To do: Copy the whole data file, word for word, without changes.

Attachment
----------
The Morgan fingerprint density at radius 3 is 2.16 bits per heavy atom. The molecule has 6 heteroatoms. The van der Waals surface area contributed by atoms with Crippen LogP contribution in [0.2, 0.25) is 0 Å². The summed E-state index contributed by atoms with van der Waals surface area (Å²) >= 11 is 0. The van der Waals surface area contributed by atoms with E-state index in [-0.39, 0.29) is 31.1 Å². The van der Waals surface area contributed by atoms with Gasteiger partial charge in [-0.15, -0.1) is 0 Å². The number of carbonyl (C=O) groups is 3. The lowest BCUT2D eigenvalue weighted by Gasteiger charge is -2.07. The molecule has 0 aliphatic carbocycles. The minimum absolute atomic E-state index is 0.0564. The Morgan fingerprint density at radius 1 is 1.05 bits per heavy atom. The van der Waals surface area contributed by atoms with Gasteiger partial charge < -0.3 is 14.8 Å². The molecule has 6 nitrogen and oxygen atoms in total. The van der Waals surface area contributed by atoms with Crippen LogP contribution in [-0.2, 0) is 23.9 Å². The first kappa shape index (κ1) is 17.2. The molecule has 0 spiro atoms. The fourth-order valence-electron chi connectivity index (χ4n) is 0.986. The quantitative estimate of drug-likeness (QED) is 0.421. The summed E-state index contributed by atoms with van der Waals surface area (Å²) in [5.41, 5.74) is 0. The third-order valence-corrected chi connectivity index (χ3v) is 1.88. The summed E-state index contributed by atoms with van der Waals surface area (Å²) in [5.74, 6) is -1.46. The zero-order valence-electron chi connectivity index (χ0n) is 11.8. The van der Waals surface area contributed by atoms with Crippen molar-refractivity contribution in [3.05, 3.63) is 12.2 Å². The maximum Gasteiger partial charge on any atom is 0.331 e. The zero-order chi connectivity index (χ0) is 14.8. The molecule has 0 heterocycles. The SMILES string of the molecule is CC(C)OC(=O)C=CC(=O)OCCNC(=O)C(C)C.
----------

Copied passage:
The Morgan fingerprint density at radius 3 is 2.16 bits per heavy atom. The molecule has 6 heteroatoms. The van der Waals surface area contributed by atoms with Crippen LogP contribution in [0.2, 0.25) is 0 Å². The summed E-state index contributed by atoms with van der Waals surface area (Å²) >= 11 is 0. The van der Waals surface area contributed by atoms with E-state index in [-0.39, 0.29) is 31.1 Å². The van der Waals surface area contributed by atoms with Gasteiger partial charge in [-0.15, -0.1) is 0 Å². The number of carbonyl (C=O) groups is 3. The lowest BCUT2D eigenvalue weighted by Gasteiger charge is -2.07. The molecule has 0 aliphatic carbocycles. The minimum absolute atomic E-state index is 0.0564. The Morgan fingerprint density at radius 1 is 1.05 bits per heavy atom. The van der Waals surface area contributed by atoms with Gasteiger partial charge < -0.3 is 14.8 Å². The molecule has 6 nitrogen and oxygen atoms in total. The van der Waals surface area contributed by atoms with Crippen LogP contribution in [-0.2, 0) is 23.9 Å². The first kappa shape index (κ1) is 17.2. The molecule has 0 spiro atoms. The fourth-order valence-electron chi connectivity index (χ4n) is 0.986. The quantitative estimate of drug-likeness (QED) is 0.421. The summed E-state index contributed by atoms with van der Waals surface area (Å²) in [5.41, 5.74) is 0. The third-order valence-corrected chi connectivity index (χ3v) is 1.88. The summed E-state index contributed by atoms with van der Waals surface area (Å²) in [5.74, 6) is -1.46. The zero-order valence-electron chi connectivity index (χ0n) is 11.8. The van der Waals surface area contributed by atoms with Crippen molar-refractivity contribution in [3.05, 3.63) is 12.2 Å². The maximum Gasteiger partial charge on any atom is 0.331 e. The zero-order chi connectivity index (χ0) is 14.8. The molecule has 0 heterocycles. The SMILES string of the molecule is CC(C)OC(=O)C=CC(=O)OCCNC(=O)C(C)C.